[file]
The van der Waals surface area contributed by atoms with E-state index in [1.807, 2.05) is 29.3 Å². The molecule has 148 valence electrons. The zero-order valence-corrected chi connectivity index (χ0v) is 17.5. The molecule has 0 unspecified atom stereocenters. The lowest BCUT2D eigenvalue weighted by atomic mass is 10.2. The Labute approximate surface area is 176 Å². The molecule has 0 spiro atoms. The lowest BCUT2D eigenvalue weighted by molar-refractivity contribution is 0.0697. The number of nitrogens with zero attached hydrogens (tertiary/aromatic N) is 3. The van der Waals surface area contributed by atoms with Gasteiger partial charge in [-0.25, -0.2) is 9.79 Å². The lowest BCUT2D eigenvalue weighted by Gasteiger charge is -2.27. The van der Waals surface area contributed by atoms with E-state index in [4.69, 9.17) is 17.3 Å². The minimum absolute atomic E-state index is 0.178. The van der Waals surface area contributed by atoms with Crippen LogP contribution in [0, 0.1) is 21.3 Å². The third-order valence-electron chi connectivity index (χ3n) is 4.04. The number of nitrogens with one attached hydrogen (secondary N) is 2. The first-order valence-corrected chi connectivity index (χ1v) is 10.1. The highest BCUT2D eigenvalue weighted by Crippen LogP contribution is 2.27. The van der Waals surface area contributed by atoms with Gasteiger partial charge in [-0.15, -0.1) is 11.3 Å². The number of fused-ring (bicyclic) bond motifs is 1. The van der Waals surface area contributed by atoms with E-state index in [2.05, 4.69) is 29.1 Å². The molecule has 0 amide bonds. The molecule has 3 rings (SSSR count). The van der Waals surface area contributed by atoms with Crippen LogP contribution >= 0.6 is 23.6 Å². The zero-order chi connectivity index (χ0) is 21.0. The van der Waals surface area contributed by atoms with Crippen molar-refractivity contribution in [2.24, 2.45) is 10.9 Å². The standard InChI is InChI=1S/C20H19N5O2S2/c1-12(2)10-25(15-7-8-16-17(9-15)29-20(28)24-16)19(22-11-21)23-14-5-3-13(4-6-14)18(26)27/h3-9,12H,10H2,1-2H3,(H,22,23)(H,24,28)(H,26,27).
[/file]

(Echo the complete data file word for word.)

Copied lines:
The van der Waals surface area contributed by atoms with E-state index in [1.807, 2.05) is 29.3 Å². The molecule has 148 valence electrons. The zero-order valence-corrected chi connectivity index (χ0v) is 17.5. The molecule has 0 unspecified atom stereocenters. The lowest BCUT2D eigenvalue weighted by atomic mass is 10.2. The Labute approximate surface area is 176 Å². The molecule has 0 spiro atoms. The lowest BCUT2D eigenvalue weighted by molar-refractivity contribution is 0.0697. The number of nitrogens with zero attached hydrogens (tertiary/aromatic N) is 3. The van der Waals surface area contributed by atoms with Gasteiger partial charge in [-0.25, -0.2) is 9.79 Å². The lowest BCUT2D eigenvalue weighted by Gasteiger charge is -2.27. The van der Waals surface area contributed by atoms with E-state index in [4.69, 9.17) is 17.3 Å². The minimum absolute atomic E-state index is 0.178. The van der Waals surface area contributed by atoms with Crippen LogP contribution in [0, 0.1) is 21.3 Å². The third-order valence-electron chi connectivity index (χ3n) is 4.04. The number of nitrogens with one attached hydrogen (secondary N) is 2. The first-order valence-corrected chi connectivity index (χ1v) is 10.1. The highest BCUT2D eigenvalue weighted by Crippen LogP contribution is 2.27. The van der Waals surface area contributed by atoms with Gasteiger partial charge in [-0.15, -0.1) is 11.3 Å². The number of fused-ring (bicyclic) bond motifs is 1. The van der Waals surface area contributed by atoms with E-state index in [2.05, 4.69) is 29.1 Å². The molecule has 0 amide bonds. The molecule has 3 rings (SSSR count). The van der Waals surface area contributed by atoms with Crippen LogP contribution >= 0.6 is 23.6 Å². The zero-order chi connectivity index (χ0) is 21.0. The van der Waals surface area contributed by atoms with Crippen molar-refractivity contribution in [2.24, 2.45) is 10.9 Å². The standard InChI is InChI=1S/C20H19N5O2S2/c1-12(2)10-25(15-7-8-16-17(9-15)29-20(28)24-16)19(22-11-21)23-14-5-3-13(4-6-14)18(26)27/h3-9,12H,10H2,1-2H3,(H,22,23)(H,24,28)(H,26,27).